By Greg Russell
Graesser received the University’s first Presidential Award for Lifetime Achievement
in Research during a ceremony in February. (Photo by Rhonda Cosentino)
This is an honor that might even leave Marco at a loss for words. Dr. Art Graesser, founding
co-director of the University of Memphis’ Institute for Intelligent Systems and one
of the creators of the AutoTutor intelligent tutoring program, received the first
Presidential Award for Lifetime Achievement in Research from the U of M during a ceremony
“This new award is the University’s highest level of research recognition given to
its faculty,” said U of M President Shirley Raines. “Dr. Graesser is most deserving.”
Graesser and his collaborators in the ISS have become world renowned for their work
in artificial intelligence tutoring systems, particularly with AutoTutor and its subsequent
editions. AutoTutor is a computer-based tutoring program that has been shown to improve
learning by one letter grade. An animated agent (talking head) on the computer screen
holds a conversation with the learner, prompting him or her much like what a human
teacher would do. One of the first prototypes of the talking head was dubbed “Marco.”
Graesser and his colleagues received a $900,000 grant from the National Science Foundation
in 1997 to fund the project.
“At that point, my life changed,” said Graesser, who was honored with the University’s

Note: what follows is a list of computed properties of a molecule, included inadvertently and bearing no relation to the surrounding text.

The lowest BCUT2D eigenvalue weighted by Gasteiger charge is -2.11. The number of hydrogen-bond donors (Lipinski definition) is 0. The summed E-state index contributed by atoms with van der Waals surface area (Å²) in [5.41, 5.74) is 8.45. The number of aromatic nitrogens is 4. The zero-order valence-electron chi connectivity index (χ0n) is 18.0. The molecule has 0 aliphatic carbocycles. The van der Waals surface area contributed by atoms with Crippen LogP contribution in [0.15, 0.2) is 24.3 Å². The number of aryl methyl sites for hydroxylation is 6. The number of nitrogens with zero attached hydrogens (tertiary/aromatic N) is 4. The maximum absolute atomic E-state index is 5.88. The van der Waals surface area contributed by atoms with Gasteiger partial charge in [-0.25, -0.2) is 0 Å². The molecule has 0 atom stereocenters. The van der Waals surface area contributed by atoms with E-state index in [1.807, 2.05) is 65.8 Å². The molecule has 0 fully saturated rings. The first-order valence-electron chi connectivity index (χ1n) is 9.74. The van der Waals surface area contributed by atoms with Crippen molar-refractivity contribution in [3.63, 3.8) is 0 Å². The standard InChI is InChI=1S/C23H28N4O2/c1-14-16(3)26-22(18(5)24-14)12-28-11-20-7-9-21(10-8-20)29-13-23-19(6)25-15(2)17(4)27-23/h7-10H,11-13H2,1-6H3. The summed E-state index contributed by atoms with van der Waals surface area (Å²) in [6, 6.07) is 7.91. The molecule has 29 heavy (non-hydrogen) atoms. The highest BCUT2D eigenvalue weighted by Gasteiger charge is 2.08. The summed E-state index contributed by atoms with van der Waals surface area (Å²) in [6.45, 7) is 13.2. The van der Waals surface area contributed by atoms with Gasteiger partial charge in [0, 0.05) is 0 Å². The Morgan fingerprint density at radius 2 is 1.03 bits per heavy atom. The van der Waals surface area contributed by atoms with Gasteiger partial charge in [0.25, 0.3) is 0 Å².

Eminent Faculty Award in 1999.
Graesser’s worth to the U of M hasn’t been lost on Dr. Andrew Meyers, vice provost
for Research and executive director of the U of M Research Foundation.
“Art has been the driving force for the development of big science here at the University,”
said Meyers. “In his 27 years with us, he and his longtime colleague Stan Franklin
and their team at the Institute for Intelligent Systems have pulled us into the modern
world of interdisciplinary science. This is a model that we are now replicating across
Added Dr. Max Louwerse, director of the IIS, “There is simply not a researcher I know
of who has a more diverse and interdisciplinary research agenda with high research
productivity across the board. His grants total many millions of dollars.”
"Today is one of the three major days of my entire life, and it always will be,” Graesser
said while accepting the award.
“This honor is clearly is the pinnacle of my career. I am deeply appreciative that
I am part of a network of talented researchers whose collective talents and support
have made it possible to achieve this level of recognition for our contributions to
the science of learning.”
After joining the U of M’s Department of Psychology in 1985, Graesser, along with
Franklin, a computer science research professor, established the IIS as one of the
first interdisciplinary research centers on campus. IIS research involves approximately
60 faculty and students from the fields of computer science, mathematics, cognitive
psychology, physics, neuroscience, education, linguistics, philosophy, anthropology,
engineering and business.
Graesser has worked on projects funded by the National Science Foundation, the National
Institutes of Health, the Office of Naval Research, the Institute of Education Sciences
and other national funders totaling more than $30 million.
In addition to publishing nearly 500 articles in journals, books and conference proceedings,
he has written two books and edited 11. Other projects Graesser and his colleagues
have developed include AutoTutor-lite, MetaTutor, GuruTutor, DeepTutor, HURA Advisor,
SEEK Web Tutor, Operation ARIES!, iSTART, Writing-Pal, AutoCommunicator, Point & Query,
Question Understanding Aid (QUAID), QUEST and Coh-Metrix.
The new award was established as part of the University’s Centennial fundraising campaign
in order to recognize the vital role and impact of research at the University.